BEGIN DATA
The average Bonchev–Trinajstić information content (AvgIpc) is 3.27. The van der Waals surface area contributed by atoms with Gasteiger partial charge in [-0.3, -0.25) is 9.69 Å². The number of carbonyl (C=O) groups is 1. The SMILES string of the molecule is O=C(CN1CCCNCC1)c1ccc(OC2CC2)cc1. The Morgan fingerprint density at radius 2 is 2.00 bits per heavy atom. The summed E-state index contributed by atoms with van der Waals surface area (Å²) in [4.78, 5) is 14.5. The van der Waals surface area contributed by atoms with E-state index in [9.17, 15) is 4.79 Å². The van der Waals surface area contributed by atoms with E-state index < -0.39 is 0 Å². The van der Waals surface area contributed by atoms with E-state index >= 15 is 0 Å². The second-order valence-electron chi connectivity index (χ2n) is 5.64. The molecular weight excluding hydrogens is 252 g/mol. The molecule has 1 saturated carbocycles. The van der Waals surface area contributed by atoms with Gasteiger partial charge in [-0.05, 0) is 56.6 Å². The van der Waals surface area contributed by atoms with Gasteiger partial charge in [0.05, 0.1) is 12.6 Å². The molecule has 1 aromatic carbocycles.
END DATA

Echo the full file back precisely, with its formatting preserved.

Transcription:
The average Bonchev–Trinajstić information content (AvgIpc) is 3.27. The van der Waals surface area contributed by atoms with Gasteiger partial charge in [-0.3, -0.25) is 9.69 Å². The number of carbonyl (C=O) groups is 1. The SMILES string of the molecule is O=C(CN1CCCNCC1)c1ccc(OC2CC2)cc1. The Morgan fingerprint density at radius 2 is 2.00 bits per heavy atom. The summed E-state index contributed by atoms with van der Waals surface area (Å²) in [4.78, 5) is 14.5. The van der Waals surface area contributed by atoms with E-state index in [9.17, 15) is 4.79 Å². The van der Waals surface area contributed by atoms with E-state index < -0.39 is 0 Å². The van der Waals surface area contributed by atoms with E-state index >= 15 is 0 Å². The second-order valence-electron chi connectivity index (χ2n) is 5.64. The molecular weight excluding hydrogens is 252 g/mol. The molecule has 1 saturated carbocycles. The van der Waals surface area contributed by atoms with Gasteiger partial charge in [-0.05, 0) is 56.6 Å². The van der Waals surface area contributed by atoms with Gasteiger partial charge in [0.05, 0.1) is 12.6 Å². The molecule has 1 aromatic carbocycles.